Expenses differ from losses in that they arise from the entity’s ongoing major or central operations, Losses arise from peripheral or incidental transactions.
1, Investments by owners differ from revenues and gains in that they represent transfers by owners to the entity, and they do not arise trot activities intended o produce income, Revenues differ from gains in that they arise from the entities ongoing major or central operations. Gains arise from peripheral or incidental transactions. IS, Some of the arguments which might be used are outlined below: (1) Cost is definite and reliable: other values would have to be determined somewhat arbitrarily and there would be considerable disagreement as to the amounts to be used.
2) Amounts determined by Other bases would have to be revised frequently. (3) Comparison with other companies is aided if cost is employed. (4) The costs of obtaining replacement values could outweigh the benefits derived. EXERCISE 2-4 Comparability.
Materiality. Confirmatory Value. Relevance and Faithful representation.
Comparability (Consistency. ) Neutrality. 0) Verifiability. Relevance. Timeliness Comparability, Verifiability, Timeliness, and Understandability. EXERCISE 2-5 Gains, losses.
Liabilities. Investments by owners, comprehensive income. (also possible would be revenues and gains).Distributions to owners. (Note to instructor: net effect is to reduce equity and assets). Comprehensive income Assets. Comprehensive income. Revenues, expenses.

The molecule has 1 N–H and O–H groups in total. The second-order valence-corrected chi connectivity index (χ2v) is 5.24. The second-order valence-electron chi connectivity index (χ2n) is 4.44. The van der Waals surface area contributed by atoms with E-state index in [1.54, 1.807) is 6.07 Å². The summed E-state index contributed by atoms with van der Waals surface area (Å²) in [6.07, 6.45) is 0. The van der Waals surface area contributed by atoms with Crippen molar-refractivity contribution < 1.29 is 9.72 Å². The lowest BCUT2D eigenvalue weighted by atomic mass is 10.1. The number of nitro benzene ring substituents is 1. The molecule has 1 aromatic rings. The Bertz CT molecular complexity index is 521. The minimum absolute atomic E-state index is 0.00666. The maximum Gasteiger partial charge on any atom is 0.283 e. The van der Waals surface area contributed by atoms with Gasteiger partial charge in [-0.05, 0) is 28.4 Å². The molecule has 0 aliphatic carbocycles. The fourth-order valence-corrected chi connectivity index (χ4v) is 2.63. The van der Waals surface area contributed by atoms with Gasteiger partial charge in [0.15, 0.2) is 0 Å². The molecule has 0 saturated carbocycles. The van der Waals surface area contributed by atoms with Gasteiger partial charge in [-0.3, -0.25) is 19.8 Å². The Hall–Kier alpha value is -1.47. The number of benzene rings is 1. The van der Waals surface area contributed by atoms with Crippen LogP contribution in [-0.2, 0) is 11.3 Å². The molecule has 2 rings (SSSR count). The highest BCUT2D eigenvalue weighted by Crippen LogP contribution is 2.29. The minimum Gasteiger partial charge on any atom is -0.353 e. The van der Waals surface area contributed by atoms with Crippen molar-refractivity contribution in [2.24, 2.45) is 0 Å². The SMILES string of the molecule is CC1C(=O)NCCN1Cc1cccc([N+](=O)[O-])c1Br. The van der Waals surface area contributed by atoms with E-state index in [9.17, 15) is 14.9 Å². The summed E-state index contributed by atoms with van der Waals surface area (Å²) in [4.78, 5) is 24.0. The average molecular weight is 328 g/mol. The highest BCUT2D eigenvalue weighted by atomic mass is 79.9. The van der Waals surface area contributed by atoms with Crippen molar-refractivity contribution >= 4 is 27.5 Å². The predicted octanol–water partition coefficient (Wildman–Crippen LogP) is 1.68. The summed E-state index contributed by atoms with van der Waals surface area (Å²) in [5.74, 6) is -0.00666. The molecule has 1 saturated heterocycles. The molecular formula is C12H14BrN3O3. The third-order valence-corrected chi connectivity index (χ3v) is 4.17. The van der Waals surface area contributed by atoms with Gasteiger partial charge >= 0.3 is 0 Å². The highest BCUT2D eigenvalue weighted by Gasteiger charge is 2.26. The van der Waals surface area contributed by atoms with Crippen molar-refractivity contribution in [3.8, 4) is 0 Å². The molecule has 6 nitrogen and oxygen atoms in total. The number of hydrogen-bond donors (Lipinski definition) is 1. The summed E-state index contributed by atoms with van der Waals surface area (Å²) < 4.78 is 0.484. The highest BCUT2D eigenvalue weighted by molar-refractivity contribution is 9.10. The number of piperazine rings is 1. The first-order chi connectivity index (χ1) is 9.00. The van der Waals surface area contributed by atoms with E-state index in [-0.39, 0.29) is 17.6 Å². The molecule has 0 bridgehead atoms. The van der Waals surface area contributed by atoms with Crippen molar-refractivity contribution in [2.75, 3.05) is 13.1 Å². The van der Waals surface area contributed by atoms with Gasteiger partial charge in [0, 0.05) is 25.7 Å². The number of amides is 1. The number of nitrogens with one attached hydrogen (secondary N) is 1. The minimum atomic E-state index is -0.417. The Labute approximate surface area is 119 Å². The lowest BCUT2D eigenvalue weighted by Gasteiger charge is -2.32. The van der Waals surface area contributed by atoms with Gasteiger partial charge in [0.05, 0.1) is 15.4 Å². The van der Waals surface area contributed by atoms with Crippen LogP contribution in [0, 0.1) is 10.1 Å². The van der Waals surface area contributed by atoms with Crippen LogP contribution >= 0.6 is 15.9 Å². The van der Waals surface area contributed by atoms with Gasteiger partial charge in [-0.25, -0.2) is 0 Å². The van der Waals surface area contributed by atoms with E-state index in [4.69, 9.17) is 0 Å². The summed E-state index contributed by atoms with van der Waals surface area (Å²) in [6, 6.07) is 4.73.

Equity. Revenues. EXERCISE 2-6 Expense recognition principle. Measurement (historical cost principle.
) Full disclosure principle. Going concern assumption. Economic entity assumption. Periodicity assumption. Monetary unit assumption.
EXERCISE 2-9 This entry violates the economic entity assumption. This assumption in accounting indicates that economic activity can be identified with a particular unit tot accountability.In this situation, the company erred by charging this cost to the wrong economic entity. The historical cost principle indicates that assets and liabilities are accounted for n the basis of cost. If we were to select sales value, for example, we would have an extremely difficult time in attempting to establish a sales value for a given item without selling it. It should further be noted that the revenue recognition principle provides the answer to when revenue should be recognized.
Revenue should be recognized when (1) realized or realizable and (2) earned. In this situation, an earnings process has definitely not taken place.The expense recognition principle indicates that expenses should be allocated o the appropriate periods involved. In this case, there appears to be a high uncertainty that the company will have to pay.
FAST Statement No. S requires that a loss should be accrued only (1) when it is probable that the company would lose the suit and (2) the amount of the loss can be reasonably estimated. At the present time, accountants do not recognize price-level adjust-meets in the accounts. Hence, it is misleading to deviate from the measurement principle (historical cost) principle because conjecture or opinion can take place.It should also be noted that depreciation is not 50 much a matter of valuation as it is a means of cost allocation. Assets are not depreciated on the basis of a decline in their fair market value, but are depreciated on the basis of systematic charges of expired costs against revenues.
Most accounting methods are based on the assumption that the business enterprise Will have a long life. Acceptance Of this assumption provides credibility to the measurement principle (historical cost) principle, which would be Of limited usefulness if liquidation were assumed.